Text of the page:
We recently discussed the September 30, 2022, decision in Pizarro v. The Home Depot by the United States District Court for the Northern District of Georgia, in which the court found for defendant plan sponsor/sponsor fiduciaries on cross-motions for summary judgment with respect to all plaintiffs’ claims. Our earlier article discussed the court’s decision on plaintiffs’ claim that the retention in the plan fund menu of the BlackRock Target Date Funds violated ERISA prudence standards (plaintiffs alleged those funds had “underperformed” comparators). In this article we discuss another important issue in the case, plaintiffs’ claim that plan fiduciaries failed to prudently monitor fees under the plan’s advice arrangement with Financial Engines and (subsequently) Alight Financial Advisors. This is one of the few decisions we’ve had on the substance of this issue and includes some significant guidance for 401(k) plan sponsors that include in their plan an advice service for plan participants.
With respect to this element of Pizarro, plaintiffs claimed that “Home Depot Defendants imprudently failed to investigate and monitor unreasonably high fees for Professional Management charged by FE and AFA, and that FE’s and AFA’s collection of a data connectivity fee, which they partially remitted to Aon Hewitt [the plan’s recordkeeper and predecessor to Alight], amounted to a kickback.”
This element of the case is similar to other “pay to play” cases that have been brought with respect to FE management services and fees that FE pays recordkeepers in connection with those services.
Generalizing, under some FE/recordkeeper arrangements, FE is hired by the plan and pays a portion of the fees that it receives to the platform provider. In others, the platform provider contracts directly with the plan and then subcontracts with FE to provide the actual advice services. In Pizarro, at the beginning of the relevant period FE provided direct services to the plan; that arrangement was later reconfigured to one in which AFA had the direct contractual relationship and subcontracted services from FE.
Either way, in these arrangements, some portion of the fee paid for advice services goes (it is alleged) to the platform provider, while all advice services are provided by FE. Plaintiffs (here and in other “pay to play” cases) claim that the fee paid to (or retained by) the recordkeeping platform provider with respect to advice services violates ERISA, typically characterizing it as an illegal “kickback.”
The Home Depot/FE/recordkeeper arrangement
In Pizarro, defendants argued that these fees are not kickbacks at all but instead are necessary “data access” and “data connectivity” fees that allowed FE to integrate plan data (developed by the recordkeeper) about the participant that significantly increased uptake of FE advice services. Under a prior advice arrangement with Merrill Lynch, in which participants had to input relevant personal data, only 1.5% of eligible participants took advantage of Merrill Lynch’s advice service. Under FE’s integrated arrangement with the recordkeeper, FE was able to “implement … its advice in real time without the need for Plan participants to serve as ‘middlemen.’” As a result (defendants claimed), the percentage of participants using advice services increased significantly.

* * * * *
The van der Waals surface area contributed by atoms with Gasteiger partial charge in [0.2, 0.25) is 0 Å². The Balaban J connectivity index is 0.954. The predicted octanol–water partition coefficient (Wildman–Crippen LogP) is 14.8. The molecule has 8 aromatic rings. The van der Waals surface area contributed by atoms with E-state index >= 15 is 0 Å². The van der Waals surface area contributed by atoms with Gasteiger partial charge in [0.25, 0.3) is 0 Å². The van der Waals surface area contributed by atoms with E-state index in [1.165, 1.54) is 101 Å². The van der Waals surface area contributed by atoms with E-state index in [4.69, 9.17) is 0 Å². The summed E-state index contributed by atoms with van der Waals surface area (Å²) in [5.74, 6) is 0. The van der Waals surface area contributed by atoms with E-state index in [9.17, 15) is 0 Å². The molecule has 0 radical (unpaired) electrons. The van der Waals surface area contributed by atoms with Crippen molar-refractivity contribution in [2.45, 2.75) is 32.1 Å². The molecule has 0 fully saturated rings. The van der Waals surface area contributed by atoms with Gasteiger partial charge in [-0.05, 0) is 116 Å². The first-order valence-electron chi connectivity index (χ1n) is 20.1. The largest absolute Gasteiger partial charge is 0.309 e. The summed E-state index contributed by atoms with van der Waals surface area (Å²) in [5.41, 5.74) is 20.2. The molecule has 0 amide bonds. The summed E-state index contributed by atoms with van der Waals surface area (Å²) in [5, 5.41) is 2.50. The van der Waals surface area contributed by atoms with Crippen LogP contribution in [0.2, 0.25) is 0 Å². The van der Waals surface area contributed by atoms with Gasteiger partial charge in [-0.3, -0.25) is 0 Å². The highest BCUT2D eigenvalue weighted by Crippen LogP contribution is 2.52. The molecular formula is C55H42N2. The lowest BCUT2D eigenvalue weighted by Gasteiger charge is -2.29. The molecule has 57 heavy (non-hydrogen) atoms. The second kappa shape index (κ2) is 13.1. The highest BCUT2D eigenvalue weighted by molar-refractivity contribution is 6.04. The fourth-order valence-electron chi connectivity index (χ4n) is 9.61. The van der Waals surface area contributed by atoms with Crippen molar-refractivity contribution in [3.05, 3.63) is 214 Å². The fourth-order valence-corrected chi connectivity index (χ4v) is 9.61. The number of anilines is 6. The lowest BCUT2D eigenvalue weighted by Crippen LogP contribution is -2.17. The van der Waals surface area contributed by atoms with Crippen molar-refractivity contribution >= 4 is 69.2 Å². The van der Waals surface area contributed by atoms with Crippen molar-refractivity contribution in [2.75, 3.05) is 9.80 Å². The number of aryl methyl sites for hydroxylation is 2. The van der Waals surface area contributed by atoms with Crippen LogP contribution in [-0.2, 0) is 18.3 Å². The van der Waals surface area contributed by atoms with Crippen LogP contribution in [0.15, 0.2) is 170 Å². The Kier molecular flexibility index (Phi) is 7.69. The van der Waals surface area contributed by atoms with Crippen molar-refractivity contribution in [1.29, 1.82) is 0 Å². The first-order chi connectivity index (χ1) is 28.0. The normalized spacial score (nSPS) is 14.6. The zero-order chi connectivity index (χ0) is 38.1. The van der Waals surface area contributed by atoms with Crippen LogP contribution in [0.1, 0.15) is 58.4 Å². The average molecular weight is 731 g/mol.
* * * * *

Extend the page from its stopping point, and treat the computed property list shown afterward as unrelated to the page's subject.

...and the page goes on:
The existence of this FE/recordkeeper fee arrangement, the fact that FE charged an asset-based fee for its services, the (alleged) existence of other advice providers with lower fees, and defendants’ (alleged) failure to implement a formal RFP process in selecting an advice provider, provided the basis for plaintiffs’ claim that the plan fiduciaries failed to prudently monitor the cost of the FE/AFA advice arrangement.
The discussion in our prior article of the difference between motions to dismiss (the typical posture of 401(k) prudence litigation) and motions for summary judgment also applies to the court’s decision on this issue. And the court’s conclusion – finding that defendants did breach their duty of “procedural prudence” but granting defendants’ motion for summary judgment on the basis of “objective or substantive prudence/loss causation” – is the similar.
With respect to the plan fiduciaries’ “procedural prudence” – whether they used a prudent process to arrive at the decision to retain FE and AFA and to enter into the fee arrangements with them that they did – the court accepted earlier findings by U.S. District Court Judge William M. Ray, II (who, before he recused himself on March 4, 2022, had been the presiding judge in this case). Judge Ray had found that: